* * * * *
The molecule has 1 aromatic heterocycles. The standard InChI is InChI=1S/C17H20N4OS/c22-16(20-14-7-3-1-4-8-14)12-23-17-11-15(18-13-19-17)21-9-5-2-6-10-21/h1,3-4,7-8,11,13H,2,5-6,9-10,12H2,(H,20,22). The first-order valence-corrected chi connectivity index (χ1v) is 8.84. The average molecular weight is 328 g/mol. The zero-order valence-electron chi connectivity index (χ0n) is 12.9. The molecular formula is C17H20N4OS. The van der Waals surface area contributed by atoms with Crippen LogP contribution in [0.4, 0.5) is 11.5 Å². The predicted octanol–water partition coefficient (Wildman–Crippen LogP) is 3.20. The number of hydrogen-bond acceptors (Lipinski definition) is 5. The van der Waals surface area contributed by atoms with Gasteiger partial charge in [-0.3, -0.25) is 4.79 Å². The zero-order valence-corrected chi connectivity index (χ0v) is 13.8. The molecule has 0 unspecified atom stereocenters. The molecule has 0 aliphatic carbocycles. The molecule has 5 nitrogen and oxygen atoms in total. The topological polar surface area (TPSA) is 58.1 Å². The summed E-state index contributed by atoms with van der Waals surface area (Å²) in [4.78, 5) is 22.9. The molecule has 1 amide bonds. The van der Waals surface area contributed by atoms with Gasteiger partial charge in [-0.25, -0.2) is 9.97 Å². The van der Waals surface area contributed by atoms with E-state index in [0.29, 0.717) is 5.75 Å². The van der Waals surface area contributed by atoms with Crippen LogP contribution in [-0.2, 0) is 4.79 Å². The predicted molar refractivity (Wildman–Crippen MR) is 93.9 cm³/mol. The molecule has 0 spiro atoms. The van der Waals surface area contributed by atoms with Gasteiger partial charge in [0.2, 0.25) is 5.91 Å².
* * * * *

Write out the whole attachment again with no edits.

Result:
The molecule has 1 aromatic heterocycles. The standard InChI is InChI=1S/C17H20N4OS/c22-16(20-14-7-3-1-4-8-14)12-23-17-11-15(18-13-19-17)21-9-5-2-6-10-21/h1,3-4,7-8,11,13H,2,5-6,9-10,12H2,(H,20,22). The first-order valence-corrected chi connectivity index (χ1v) is 8.84. The average molecular weight is 328 g/mol. The zero-order valence-electron chi connectivity index (χ0n) is 12.9. The molecular formula is C17H20N4OS. The van der Waals surface area contributed by atoms with Crippen LogP contribution in [0.4, 0.5) is 11.5 Å². The predicted octanol–water partition coefficient (Wildman–Crippen LogP) is 3.20. The number of hydrogen-bond acceptors (Lipinski definition) is 5. The van der Waals surface area contributed by atoms with Gasteiger partial charge in [-0.3, -0.25) is 4.79 Å². The zero-order valence-corrected chi connectivity index (χ0v) is 13.8. The molecule has 0 unspecified atom stereocenters. The molecule has 0 aliphatic carbocycles. The molecule has 5 nitrogen and oxygen atoms in total. The topological polar surface area (TPSA) is 58.1 Å². The summed E-state index contributed by atoms with van der Waals surface area (Å²) in [4.78, 5) is 22.9. The molecule has 1 amide bonds. The van der Waals surface area contributed by atoms with Gasteiger partial charge in [-0.25, -0.2) is 9.97 Å². The van der Waals surface area contributed by atoms with E-state index in [0.29, 0.717) is 5.75 Å². The van der Waals surface area contributed by atoms with Crippen LogP contribution in [-0.2, 0) is 4.79 Å². The predicted molar refractivity (Wildman–Crippen MR) is 93.9 cm³/mol. The molecule has 0 spiro atoms. The van der Waals surface area contributed by atoms with Gasteiger partial charge in [0.2, 0.25) is 5.91 Å².